The Global Economic Outlook ... An Overview
I already touched upon this with my previous post about the Eurozone as I argued once again the slighty pessimist (I like cautious better) case against a sustainable recovery of the Eurozone. Now I have said this before but since it is an important initial point to make I will say it again ... all 'these things' are inter-connected. If we begin with the global economic outlook we can immediately make this issue operational through the idea of global economic imbalances. This would then take us to either the Eurozone, US' housing market and possible slowdown, or China and the petroexporters (I do not have a specific link here but do go see the excellent Brad Setser for more on this).
So first of all I will (try to) keep my own opinions in check on this one since I have enough to do holding together all the sources I want to refer to. My basic methodological point here is that whatever salient issue we have here be it the US housing market, Chinese savings, the Eurozone's trade balance etc they all tell a part of the same story. So where are we in the global economy right now? First of all something is happening which, at least in theory, could seem to hail the unwinding of those global macroeconomic balances. The US economy is slowing which will most likely make the current-account deficit shrink and thus the global imbalances will (can) unwind. Secondly many are then pondering the effects outside the US. Lastly, will the landing be tough or soft? An important point here before I provide you with a myriad of links is consequently that when we are talking about whether the US landing will be soft or tough and whether the unwinding of global imbalances will be soft or hard we are in fact asking the same question. Obviously the second question inflates the perspective but the idea is the same ... now let us indulge in some references here shall we?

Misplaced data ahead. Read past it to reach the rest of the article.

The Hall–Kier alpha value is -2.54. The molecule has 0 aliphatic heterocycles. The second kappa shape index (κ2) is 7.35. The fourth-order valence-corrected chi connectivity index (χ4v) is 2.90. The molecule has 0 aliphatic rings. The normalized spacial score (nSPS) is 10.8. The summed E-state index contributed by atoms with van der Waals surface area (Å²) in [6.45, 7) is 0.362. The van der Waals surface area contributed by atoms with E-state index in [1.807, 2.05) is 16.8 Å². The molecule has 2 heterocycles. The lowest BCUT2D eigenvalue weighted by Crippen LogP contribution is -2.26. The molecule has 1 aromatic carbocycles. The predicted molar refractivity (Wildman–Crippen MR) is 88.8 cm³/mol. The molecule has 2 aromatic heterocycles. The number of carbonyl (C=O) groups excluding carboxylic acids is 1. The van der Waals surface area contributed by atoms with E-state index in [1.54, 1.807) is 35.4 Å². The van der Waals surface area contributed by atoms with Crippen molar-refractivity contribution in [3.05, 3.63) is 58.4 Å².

First off let us begin with the discourse from the IMF which is rather pessimistic ...
'The world is set to enjoy a fifth record year of high growth next year, says the International Monetary Fund, but it warns that the risks of a sharp slowdown have significantly increased.
The IMF will say next week that the world economy is on track to grow at 5.1 per cent this year but the risk of a severe global slowdown in 2007 is stronger than at any time since the 2001 terror attacks on the US.
“Risk to the global outlook is clearly tilted to the downside,” the IMF said, adding, “there is a one-in-six chance of growth falling below 3.25 per cent in 2007.”
“There is considerable uncertainty about whether the global economy will achieve a soft landing to a more sustainable pace of expansion or whether the world faces a period of sharply slower growth,” the Fund report says.